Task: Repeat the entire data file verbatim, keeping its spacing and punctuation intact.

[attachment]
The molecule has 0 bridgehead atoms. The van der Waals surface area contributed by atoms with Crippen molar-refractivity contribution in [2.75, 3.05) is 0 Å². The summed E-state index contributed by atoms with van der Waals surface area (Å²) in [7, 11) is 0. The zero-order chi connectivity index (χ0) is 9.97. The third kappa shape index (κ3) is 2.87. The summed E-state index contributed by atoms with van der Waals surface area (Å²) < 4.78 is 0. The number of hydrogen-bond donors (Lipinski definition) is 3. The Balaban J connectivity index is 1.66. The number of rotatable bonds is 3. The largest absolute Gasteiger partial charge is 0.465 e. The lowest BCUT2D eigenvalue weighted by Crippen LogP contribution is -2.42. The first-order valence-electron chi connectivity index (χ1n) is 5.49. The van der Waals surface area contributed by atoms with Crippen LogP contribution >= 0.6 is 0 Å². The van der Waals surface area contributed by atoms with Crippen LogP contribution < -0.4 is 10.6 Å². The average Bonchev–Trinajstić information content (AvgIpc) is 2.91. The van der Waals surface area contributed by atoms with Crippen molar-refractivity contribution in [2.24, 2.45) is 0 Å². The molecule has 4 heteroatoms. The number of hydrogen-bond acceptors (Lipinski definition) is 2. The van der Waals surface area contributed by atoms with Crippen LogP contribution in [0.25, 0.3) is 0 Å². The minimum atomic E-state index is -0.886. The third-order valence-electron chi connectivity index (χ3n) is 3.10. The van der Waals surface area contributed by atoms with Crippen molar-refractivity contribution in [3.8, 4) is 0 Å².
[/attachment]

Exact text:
The molecule has 0 bridgehead atoms. The van der Waals surface area contributed by atoms with Crippen molar-refractivity contribution in [2.75, 3.05) is 0 Å². The summed E-state index contributed by atoms with van der Waals surface area (Å²) in [7, 11) is 0. The zero-order chi connectivity index (χ0) is 9.97. The third kappa shape index (κ3) is 2.87. The summed E-state index contributed by atoms with van der Waals surface area (Å²) < 4.78 is 0. The number of hydrogen-bond donors (Lipinski definition) is 3. The Balaban J connectivity index is 1.66. The number of rotatable bonds is 3. The largest absolute Gasteiger partial charge is 0.465 e. The lowest BCUT2D eigenvalue weighted by Crippen LogP contribution is -2.42. The first-order valence-electron chi connectivity index (χ1n) is 5.49. The van der Waals surface area contributed by atoms with Crippen LogP contribution >= 0.6 is 0 Å². The van der Waals surface area contributed by atoms with Crippen LogP contribution < -0.4 is 10.6 Å². The average Bonchev–Trinajstić information content (AvgIpc) is 2.91. The van der Waals surface area contributed by atoms with Crippen molar-refractivity contribution in [2.24, 2.45) is 0 Å². The molecule has 4 heteroatoms. The number of hydrogen-bond acceptors (Lipinski definition) is 2. The van der Waals surface area contributed by atoms with Crippen LogP contribution in [0.25, 0.3) is 0 Å². The minimum atomic E-state index is -0.886. The third-order valence-electron chi connectivity index (χ3n) is 3.10. The van der Waals surface area contributed by atoms with Crippen molar-refractivity contribution in [3.8, 4) is 0 Å².